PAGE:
No fake drugs in Bohol

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No fake drugs in Bohol

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There are no fake drugs manufactured or sold in Bohol, Department of Health (DOH) officials yesterday assured Gov. Edgar Chatto amid fears of counterfeit medicines also possibly peddled  in the province.

DOH Regional Director Jaime Bernadas told Chatto that the only recent case of selling fake medicines was reported in Cebu but was immediately busted and stopped.

There has been “no other report except that, Gov” and there is “none in Bohol,” the top health official in the region assured in his reply yesterday to the Bohol governor’s inquiry by text message.

Dr. Portia Reyes, DOH provincial team leader, asserted in her text reply to a separate inquiry from Chatto that Bohol “is negative of any manufacturer of fake drugs.”

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This has been validated by the Food and Drugs Administration (FDA), according to Reyes.

Reyes said they have emphasized to the distributors and retailers only to sell medicines from manufacturers who have complied with “good manufacturing practice.”

But there is one important note, Bernadas said, as there are still in the market medicines from manufacturers who are “non-compliant” to the “seal” of good manufacturing practice.

The seal is issued regularly by the FDA, the DOH-7 official said.

Chatto checked with both the Bohol and Central Visayas DOH authorities as soon as the concern was raised during his weekly interaction with the local press at Governor’s Mansion on Friday.

Reyes recalled a case in Loon but involving the manufacturing of “medicines” from tree roots soaked in wine and the authorities had it stopped.

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The concern for consumer’s good and public safety against fake drugs or counterfeit medicines was timely highlighted in the DOH-7 meeting in Cebu marking the national observance of the Generics Month.

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Chatto was informed that the only report about fake medicines, which Bernadas said were in a “bigger scheme,” was when a known drug company complained and, with law enforcement assistance, seized the hot items from several drugstores.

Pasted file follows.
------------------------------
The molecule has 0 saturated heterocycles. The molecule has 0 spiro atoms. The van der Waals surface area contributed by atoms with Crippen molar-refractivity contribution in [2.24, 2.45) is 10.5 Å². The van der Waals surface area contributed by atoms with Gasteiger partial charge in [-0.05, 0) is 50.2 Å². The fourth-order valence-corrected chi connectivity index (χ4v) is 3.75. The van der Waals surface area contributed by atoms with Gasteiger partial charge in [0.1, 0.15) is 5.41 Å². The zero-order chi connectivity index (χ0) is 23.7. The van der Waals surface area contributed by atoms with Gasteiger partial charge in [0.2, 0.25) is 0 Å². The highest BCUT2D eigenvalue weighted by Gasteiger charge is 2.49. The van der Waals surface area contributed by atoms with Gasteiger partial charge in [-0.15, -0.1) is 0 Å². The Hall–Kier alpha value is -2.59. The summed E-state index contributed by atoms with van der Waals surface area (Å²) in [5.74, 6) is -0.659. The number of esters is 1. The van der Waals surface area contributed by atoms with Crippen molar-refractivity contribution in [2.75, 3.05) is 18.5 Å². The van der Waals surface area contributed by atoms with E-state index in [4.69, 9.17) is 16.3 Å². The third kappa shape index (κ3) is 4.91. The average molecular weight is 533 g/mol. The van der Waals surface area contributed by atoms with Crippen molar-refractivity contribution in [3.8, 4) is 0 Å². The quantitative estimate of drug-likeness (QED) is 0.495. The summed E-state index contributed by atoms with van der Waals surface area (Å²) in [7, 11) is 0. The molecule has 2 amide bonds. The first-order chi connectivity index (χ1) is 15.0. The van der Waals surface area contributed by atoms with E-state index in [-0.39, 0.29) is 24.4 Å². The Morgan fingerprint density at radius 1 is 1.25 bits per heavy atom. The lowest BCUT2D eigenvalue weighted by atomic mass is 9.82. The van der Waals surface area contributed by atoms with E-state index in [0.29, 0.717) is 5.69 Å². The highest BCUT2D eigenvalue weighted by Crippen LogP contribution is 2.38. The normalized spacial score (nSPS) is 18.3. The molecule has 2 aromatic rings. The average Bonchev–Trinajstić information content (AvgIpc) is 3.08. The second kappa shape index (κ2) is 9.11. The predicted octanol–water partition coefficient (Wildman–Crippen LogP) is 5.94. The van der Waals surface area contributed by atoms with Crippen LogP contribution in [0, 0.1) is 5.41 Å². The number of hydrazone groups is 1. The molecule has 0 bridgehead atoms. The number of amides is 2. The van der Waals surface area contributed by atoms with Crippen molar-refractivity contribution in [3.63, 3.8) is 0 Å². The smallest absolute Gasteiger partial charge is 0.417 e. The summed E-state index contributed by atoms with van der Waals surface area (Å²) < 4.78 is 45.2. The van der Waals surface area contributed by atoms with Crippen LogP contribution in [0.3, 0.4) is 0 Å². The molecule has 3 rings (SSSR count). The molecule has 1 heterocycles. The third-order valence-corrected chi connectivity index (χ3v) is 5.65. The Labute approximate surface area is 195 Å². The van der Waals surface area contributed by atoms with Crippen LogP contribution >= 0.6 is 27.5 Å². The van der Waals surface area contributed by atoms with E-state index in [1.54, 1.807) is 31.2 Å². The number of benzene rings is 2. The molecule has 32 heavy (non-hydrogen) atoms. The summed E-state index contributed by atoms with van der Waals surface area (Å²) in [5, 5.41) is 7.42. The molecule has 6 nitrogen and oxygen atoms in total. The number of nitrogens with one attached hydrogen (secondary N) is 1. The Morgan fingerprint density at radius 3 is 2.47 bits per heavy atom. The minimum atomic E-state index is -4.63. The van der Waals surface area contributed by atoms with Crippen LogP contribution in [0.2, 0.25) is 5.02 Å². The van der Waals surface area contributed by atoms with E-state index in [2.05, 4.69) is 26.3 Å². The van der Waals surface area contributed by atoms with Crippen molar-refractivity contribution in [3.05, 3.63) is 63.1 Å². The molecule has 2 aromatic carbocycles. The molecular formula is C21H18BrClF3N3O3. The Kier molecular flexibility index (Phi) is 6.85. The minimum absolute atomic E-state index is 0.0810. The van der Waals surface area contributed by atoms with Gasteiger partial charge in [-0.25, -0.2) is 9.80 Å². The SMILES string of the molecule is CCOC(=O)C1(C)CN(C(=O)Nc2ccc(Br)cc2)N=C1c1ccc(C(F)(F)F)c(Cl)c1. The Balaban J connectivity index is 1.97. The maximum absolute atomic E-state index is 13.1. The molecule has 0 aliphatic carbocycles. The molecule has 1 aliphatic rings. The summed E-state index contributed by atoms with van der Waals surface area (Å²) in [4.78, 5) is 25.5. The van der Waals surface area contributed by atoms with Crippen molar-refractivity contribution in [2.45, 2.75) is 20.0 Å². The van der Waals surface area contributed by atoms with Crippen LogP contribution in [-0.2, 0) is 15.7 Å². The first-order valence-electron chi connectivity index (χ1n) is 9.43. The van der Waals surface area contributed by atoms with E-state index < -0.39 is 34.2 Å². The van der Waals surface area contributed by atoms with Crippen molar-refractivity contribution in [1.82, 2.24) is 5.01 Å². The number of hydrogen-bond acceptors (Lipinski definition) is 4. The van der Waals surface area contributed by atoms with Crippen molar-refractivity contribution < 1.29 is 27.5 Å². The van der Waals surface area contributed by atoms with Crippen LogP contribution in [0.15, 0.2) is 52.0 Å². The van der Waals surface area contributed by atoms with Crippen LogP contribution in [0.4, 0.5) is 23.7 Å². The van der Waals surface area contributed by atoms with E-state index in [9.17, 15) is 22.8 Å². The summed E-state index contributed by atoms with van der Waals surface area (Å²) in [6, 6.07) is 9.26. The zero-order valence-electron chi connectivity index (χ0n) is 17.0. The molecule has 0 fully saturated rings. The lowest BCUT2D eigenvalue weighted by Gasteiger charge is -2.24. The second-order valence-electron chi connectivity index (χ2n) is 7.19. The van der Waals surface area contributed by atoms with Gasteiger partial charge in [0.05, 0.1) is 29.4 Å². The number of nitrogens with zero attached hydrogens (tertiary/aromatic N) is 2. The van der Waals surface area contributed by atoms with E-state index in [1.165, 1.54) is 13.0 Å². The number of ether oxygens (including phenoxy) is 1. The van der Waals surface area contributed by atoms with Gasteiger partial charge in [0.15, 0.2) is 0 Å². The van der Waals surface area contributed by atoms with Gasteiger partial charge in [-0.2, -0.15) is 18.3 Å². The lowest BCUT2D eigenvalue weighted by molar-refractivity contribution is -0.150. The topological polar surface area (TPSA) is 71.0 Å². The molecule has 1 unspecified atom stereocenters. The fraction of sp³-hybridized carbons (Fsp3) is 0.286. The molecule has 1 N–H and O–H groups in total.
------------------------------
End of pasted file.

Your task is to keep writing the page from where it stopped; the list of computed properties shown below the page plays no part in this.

This had happened in Cebu about three months ago, Bernadas said.

According to the World Health Organization (WHO), a counterfeit pharmaceutical product is produced and sold with the intent to deceptively represent its origin, authenticity or effectiveness

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A counterfeit medicine is a fake medicine as it may be contaminated or contain the wrong or no active ingredient, can have the right ingredient but at the wrong dose, and is illegal and potentially harmful to health.

World health authorities further have these key facts for public guidance:

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  • Spurious/falsely-labelled/falsified/counterfeit (SFFC) medicines are medicines deliberately and fraudulently mislabelled with respect to identity and source;
  • Use of SSFC medicines can result in treatment failure or even death;
  • Both branded and generic products are subjects to counterfeiting;
  • All kinds of medicines have been counterfeited, from medicines for treatment of life threatening conditions to inexpensive generic versions of painkilllers and antihistamines; and
  • SFFC medicines may include products with the correct ingredients or with the wrong ingredients, without active ingredients, with insufficient or too much active ingredient, or with fake packaging.

Legitimate distributors and retailers of drugs and medicines have to observe responsibility over their trade, but Chatto said the consuming public has to be on alert and report any suspicion to proper authorities. (Ven rebo Arigo)

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